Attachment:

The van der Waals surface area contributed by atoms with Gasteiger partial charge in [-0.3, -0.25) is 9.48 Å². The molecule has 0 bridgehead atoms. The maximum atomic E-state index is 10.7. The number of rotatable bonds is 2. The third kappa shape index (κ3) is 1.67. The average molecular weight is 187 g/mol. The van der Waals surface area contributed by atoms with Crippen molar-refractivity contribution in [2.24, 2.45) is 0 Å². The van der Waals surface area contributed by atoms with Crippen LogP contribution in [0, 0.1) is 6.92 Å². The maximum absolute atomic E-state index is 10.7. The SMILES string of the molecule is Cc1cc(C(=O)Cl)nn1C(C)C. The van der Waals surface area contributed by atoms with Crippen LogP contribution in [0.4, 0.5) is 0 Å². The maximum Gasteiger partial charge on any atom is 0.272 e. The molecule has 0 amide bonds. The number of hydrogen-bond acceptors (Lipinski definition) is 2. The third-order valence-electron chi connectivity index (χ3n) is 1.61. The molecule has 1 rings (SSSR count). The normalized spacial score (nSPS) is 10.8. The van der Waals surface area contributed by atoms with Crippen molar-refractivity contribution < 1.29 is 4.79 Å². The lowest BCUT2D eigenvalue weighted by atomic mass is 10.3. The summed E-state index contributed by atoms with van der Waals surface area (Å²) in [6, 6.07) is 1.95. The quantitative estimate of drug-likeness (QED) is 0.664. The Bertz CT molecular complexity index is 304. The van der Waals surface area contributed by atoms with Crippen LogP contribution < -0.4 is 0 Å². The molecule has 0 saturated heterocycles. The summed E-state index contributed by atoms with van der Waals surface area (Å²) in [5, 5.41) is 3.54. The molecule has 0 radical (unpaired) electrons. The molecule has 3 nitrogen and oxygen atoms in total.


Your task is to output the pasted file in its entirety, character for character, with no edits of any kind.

The van der Waals surface area contributed by atoms with Gasteiger partial charge in [-0.3, -0.25) is 9.48 Å². The molecule has 0 bridgehead atoms. The maximum atomic E-state index is 10.7. The number of rotatable bonds is 2. The third kappa shape index (κ3) is 1.67. The average molecular weight is 187 g/mol. The van der Waals surface area contributed by atoms with Crippen molar-refractivity contribution in [2.24, 2.45) is 0 Å². The van der Waals surface area contributed by atoms with Crippen LogP contribution in [0, 0.1) is 6.92 Å². The maximum absolute atomic E-state index is 10.7. The SMILES string of the molecule is Cc1cc(C(=O)Cl)nn1C(C)C. The van der Waals surface area contributed by atoms with Crippen LogP contribution in [0.4, 0.5) is 0 Å². The maximum Gasteiger partial charge on any atom is 0.272 e. The molecule has 0 amide bonds. The number of hydrogen-bond acceptors (Lipinski definition) is 2. The third-order valence-electron chi connectivity index (χ3n) is 1.61. The molecule has 1 rings (SSSR count). The normalized spacial score (nSPS) is 10.8. The van der Waals surface area contributed by atoms with Crippen molar-refractivity contribution < 1.29 is 4.79 Å². The lowest BCUT2D eigenvalue weighted by atomic mass is 10.3. The summed E-state index contributed by atoms with van der Waals surface area (Å²) in [6, 6.07) is 1.95. The quantitative estimate of drug-likeness (QED) is 0.664. The Bertz CT molecular complexity index is 304. The van der Waals surface area contributed by atoms with Crippen LogP contribution < -0.4 is 0 Å². The molecule has 0 saturated heterocycles. The summed E-state index contributed by atoms with van der Waals surface area (Å²) in [5, 5.41) is 3.54. The molecule has 0 radical (unpaired) electrons. The molecule has 3 nitrogen and oxygen atoms in total.